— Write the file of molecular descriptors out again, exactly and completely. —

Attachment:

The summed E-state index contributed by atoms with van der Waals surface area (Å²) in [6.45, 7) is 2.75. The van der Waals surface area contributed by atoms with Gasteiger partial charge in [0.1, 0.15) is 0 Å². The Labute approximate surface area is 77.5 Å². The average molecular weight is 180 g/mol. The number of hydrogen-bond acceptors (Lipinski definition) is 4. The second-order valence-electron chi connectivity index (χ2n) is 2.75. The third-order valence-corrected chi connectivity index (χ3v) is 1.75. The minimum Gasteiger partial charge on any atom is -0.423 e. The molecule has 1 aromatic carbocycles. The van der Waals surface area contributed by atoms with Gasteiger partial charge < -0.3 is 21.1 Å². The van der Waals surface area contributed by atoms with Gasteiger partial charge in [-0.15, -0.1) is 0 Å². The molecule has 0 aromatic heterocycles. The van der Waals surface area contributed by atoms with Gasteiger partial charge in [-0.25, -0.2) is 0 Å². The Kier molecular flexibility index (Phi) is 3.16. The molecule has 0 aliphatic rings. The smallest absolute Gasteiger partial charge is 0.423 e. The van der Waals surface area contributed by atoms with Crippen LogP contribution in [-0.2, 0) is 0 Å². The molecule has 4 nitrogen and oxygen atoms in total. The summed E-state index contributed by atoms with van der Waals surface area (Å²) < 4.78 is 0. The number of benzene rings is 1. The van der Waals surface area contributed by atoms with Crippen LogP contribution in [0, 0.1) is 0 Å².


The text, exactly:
The summed E-state index contributed by atoms with van der Waals surface area (Å²) in [6.45, 7) is 2.75. The van der Waals surface area contributed by atoms with Gasteiger partial charge in [0.1, 0.15) is 0 Å². The Labute approximate surface area is 77.5 Å². The average molecular weight is 180 g/mol. The number of hydrogen-bond acceptors (Lipinski definition) is 4. The second-order valence-electron chi connectivity index (χ2n) is 2.75. The third-order valence-corrected chi connectivity index (χ3v) is 1.75. The minimum Gasteiger partial charge on any atom is -0.423 e. The molecule has 1 aromatic carbocycles. The van der Waals surface area contributed by atoms with Gasteiger partial charge < -0.3 is 21.1 Å². The van der Waals surface area contributed by atoms with Gasteiger partial charge in [-0.15, -0.1) is 0 Å². The molecule has 0 aromatic heterocycles. The van der Waals surface area contributed by atoms with Gasteiger partial charge in [-0.25, -0.2) is 0 Å². The Kier molecular flexibility index (Phi) is 3.16. The molecule has 0 aliphatic rings. The smallest absolute Gasteiger partial charge is 0.423 e. The van der Waals surface area contributed by atoms with Crippen LogP contribution in [-0.2, 0) is 0 Å². The molecule has 4 nitrogen and oxygen atoms in total. The summed E-state index contributed by atoms with van der Waals surface area (Å²) < 4.78 is 0. The number of benzene rings is 1. The van der Waals surface area contributed by atoms with Crippen LogP contribution in [0, 0.1) is 0 Å².